12.RESEARCH AND DEVELOPMENT
12.1 In the field of research, Drugs Act, 1976 requires the manufacturers to contribute a certain percentage of their profit (1 %) towards a Drug Research Fund. These funds will be spent for conducting researches on the development of new drugs and encouraging rational drug therapy.
12.2 A comprehensive national drug research programme will be jointly developed by the universities and research institutes active in this field according to national health priorities to ensure co ordination and collaboration in drug research.
12.3 Preference shall be given to operational and applied research in the following areas in particulars.
· Exploitation of local resources for basic manufacture of durgs.
· Development of new drugs from local resources.
· Studies in rational drugs use.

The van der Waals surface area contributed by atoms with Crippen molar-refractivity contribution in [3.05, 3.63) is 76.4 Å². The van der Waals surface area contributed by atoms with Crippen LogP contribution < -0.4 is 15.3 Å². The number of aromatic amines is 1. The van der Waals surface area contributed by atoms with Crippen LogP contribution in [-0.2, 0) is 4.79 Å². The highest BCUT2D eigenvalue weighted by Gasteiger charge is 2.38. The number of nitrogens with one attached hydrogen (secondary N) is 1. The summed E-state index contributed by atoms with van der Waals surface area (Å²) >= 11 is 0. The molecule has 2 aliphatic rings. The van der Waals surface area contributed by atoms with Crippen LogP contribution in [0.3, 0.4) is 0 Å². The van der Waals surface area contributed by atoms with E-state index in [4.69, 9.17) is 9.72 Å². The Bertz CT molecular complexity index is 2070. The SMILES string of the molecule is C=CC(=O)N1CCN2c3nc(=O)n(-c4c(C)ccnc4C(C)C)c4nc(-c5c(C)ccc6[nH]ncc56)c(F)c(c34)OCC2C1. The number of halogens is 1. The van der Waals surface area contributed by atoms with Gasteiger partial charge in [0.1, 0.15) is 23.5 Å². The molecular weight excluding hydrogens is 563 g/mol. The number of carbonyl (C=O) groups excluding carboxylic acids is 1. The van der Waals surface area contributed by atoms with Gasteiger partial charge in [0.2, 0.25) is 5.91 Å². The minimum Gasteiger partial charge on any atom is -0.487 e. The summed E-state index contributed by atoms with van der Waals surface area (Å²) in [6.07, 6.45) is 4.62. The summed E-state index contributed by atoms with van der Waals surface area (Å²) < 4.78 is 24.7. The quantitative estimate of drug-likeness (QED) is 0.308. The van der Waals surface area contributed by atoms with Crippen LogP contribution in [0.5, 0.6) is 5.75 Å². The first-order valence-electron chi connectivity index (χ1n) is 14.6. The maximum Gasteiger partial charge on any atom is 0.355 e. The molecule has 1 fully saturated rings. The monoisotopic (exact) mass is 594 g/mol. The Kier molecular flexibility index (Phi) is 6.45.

· Drug utilization studies.
· Traditional Mdicines.
12.4 Incentives e.g. Prizes shall be provided for encouraging researches.
13. DRUG CONTROL ORGANIZATION
13.1 The Drug and Quality Control Organization at the Federal Level shall be strengthened as per recommendations of the Management Services Division of the Cabinet Secretariat and the E.C.C. Committee on ‘Pharmaceutical Regulation’ in addition to the organizational requirements for implementing the policy. Similarly the Provincial Drug Control Organization shall be organized in line with the recommendation of the Sentate Committee on health to set up Provincial Directorates of Pharmacy. By doing so the system of drug licensing, registration and pricing and quality control shall be made more objective and efficient.
13.2 The existing facilities of manpower in the drugs control administration and for drug registration are presently inadequate even for day to day work Additional expert technical staff shall be provided to attend to each of the activities identified above.
14. MASTER PLANS
14.1 In line with this policy Master Plans shall be prepared as follows:
1. A master Plan shall be prepared every five years on the basis of current situation analysis. The plan shall:
(a) Identify the basic problems and the measures to be taken.
(b) Identify the targets to be achieved in quantitative terms in a specified time.
(c) Prepare an estimate of the resources needed to implement the PLAN.